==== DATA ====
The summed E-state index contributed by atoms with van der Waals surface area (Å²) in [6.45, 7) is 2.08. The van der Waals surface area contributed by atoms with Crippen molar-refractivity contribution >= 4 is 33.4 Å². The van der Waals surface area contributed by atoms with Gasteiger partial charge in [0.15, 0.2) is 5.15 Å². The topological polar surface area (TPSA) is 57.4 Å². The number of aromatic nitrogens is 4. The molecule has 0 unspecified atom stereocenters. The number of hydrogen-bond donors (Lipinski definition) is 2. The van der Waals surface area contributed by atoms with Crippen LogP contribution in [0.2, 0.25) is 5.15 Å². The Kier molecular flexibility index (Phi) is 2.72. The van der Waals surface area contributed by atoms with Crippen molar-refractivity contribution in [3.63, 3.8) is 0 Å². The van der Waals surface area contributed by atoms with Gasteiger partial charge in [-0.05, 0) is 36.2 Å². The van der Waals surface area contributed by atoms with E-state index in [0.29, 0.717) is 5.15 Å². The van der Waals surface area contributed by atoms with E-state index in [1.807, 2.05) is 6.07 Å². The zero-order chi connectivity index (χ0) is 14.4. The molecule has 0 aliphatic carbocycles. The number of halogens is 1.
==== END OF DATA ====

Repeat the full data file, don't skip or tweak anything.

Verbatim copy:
The summed E-state index contributed by atoms with van der Waals surface area (Å²) in [6.45, 7) is 2.08. The van der Waals surface area contributed by atoms with Crippen molar-refractivity contribution >= 4 is 33.4 Å². The van der Waals surface area contributed by atoms with Gasteiger partial charge in [0.15, 0.2) is 5.15 Å². The topological polar surface area (TPSA) is 57.4 Å². The number of aromatic nitrogens is 4. The molecule has 0 unspecified atom stereocenters. The number of hydrogen-bond donors (Lipinski definition) is 2. The van der Waals surface area contributed by atoms with Crippen LogP contribution in [0.2, 0.25) is 5.15 Å². The Kier molecular flexibility index (Phi) is 2.72. The van der Waals surface area contributed by atoms with Crippen molar-refractivity contribution in [3.63, 3.8) is 0 Å². The van der Waals surface area contributed by atoms with Gasteiger partial charge in [-0.05, 0) is 36.2 Å². The van der Waals surface area contributed by atoms with E-state index in [0.29, 0.717) is 5.15 Å². The van der Waals surface area contributed by atoms with E-state index in [1.807, 2.05) is 6.07 Å². The zero-order chi connectivity index (χ0) is 14.4. The molecule has 0 aliphatic carbocycles. The number of halogens is 1.